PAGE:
The neoclassical period of literature is said to have emerged after the Restoration, roughly beginning in 1660, and this is said to have carried on until the emergence of Romanticism, which many argue to have begun with the publication of Lyrical Ballads in 1798. It is very difficult to argue that there is a single definition of neoclassicism, however, generally speaking, neoclassical authors believes in some of the following tenets: a strong traditional approach coupled with a reverence for classical writers from Ancient Greece and Rome, literature viewed as an "art," poetry was meant to be an imitation of human life and the main subject of literature was meant to be human beings and lastly literature was to explore the characteristics of human beings.
"The Vanity of Human Wishes" can be seen to be an excellent example of neoclassical literature in the way that its strict poetic form obviously pays homage to Classical writers. Remember Johnson wrote this in imitation of the Tenth Satire of Juvenal. In addition, note how this text certainly presents the realities of human life and the characteristics of human beings are explored in all their folly and vanity through examining the centrality of wealth and gold and how humans crave it in spite of how much damage it causes:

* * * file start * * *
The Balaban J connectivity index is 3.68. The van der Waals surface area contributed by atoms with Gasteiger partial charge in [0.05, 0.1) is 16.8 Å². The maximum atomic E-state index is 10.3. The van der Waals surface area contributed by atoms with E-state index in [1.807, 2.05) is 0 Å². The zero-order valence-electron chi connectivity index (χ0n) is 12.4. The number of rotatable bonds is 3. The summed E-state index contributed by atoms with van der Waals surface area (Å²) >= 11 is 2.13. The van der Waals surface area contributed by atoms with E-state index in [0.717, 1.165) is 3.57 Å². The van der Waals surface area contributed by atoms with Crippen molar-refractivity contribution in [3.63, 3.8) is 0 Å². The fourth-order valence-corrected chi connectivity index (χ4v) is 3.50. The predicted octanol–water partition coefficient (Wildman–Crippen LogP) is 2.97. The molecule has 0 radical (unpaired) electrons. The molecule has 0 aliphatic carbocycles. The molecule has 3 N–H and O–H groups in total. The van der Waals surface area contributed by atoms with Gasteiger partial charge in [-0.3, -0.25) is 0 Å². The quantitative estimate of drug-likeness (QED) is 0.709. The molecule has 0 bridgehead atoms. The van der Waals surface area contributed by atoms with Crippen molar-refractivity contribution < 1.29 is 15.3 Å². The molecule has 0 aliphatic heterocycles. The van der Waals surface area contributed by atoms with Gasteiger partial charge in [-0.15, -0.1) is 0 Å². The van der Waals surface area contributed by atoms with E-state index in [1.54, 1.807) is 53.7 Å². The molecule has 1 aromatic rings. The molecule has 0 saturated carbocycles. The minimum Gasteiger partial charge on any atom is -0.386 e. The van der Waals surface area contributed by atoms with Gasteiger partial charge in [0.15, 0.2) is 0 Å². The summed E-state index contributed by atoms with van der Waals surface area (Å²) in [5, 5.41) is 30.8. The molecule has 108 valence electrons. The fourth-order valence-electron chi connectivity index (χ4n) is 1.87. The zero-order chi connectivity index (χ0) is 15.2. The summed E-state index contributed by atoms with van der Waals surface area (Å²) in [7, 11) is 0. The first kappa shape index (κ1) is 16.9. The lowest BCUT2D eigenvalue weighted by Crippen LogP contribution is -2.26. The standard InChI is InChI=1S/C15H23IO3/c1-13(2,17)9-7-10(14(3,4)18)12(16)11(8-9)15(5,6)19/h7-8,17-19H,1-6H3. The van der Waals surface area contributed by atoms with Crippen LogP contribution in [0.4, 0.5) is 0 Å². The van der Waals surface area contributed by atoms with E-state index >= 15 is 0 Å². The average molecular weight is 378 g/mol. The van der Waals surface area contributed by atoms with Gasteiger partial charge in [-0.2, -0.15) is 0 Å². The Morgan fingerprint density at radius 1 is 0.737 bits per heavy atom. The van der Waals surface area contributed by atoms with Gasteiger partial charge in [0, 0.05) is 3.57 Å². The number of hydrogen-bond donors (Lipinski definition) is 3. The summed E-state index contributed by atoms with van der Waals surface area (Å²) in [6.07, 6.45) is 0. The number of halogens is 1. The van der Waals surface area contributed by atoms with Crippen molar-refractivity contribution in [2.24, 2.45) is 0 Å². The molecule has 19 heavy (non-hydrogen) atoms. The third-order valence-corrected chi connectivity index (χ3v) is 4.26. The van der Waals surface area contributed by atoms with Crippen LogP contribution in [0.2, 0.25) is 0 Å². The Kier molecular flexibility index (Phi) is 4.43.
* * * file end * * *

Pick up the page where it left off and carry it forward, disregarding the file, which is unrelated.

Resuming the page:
For Gold his Sword the Hireling Ruffian draws,
For Gold the hireling Judge distorts the Laws;
Wealth heap'd on Wealth, nor Truth nor Safety buys,
The Dangers gather as the Treasures rise.
As such, this text certainly does act as a "mirror held up to nature," which was a common phrase used by neoclassical authors to describe what literature should do in reflecting humanity. This text, through its focus on the characteristics and exploration of what it means to be human, coupled with its Classical form, certainly seems to be very representative of neoclassical literature.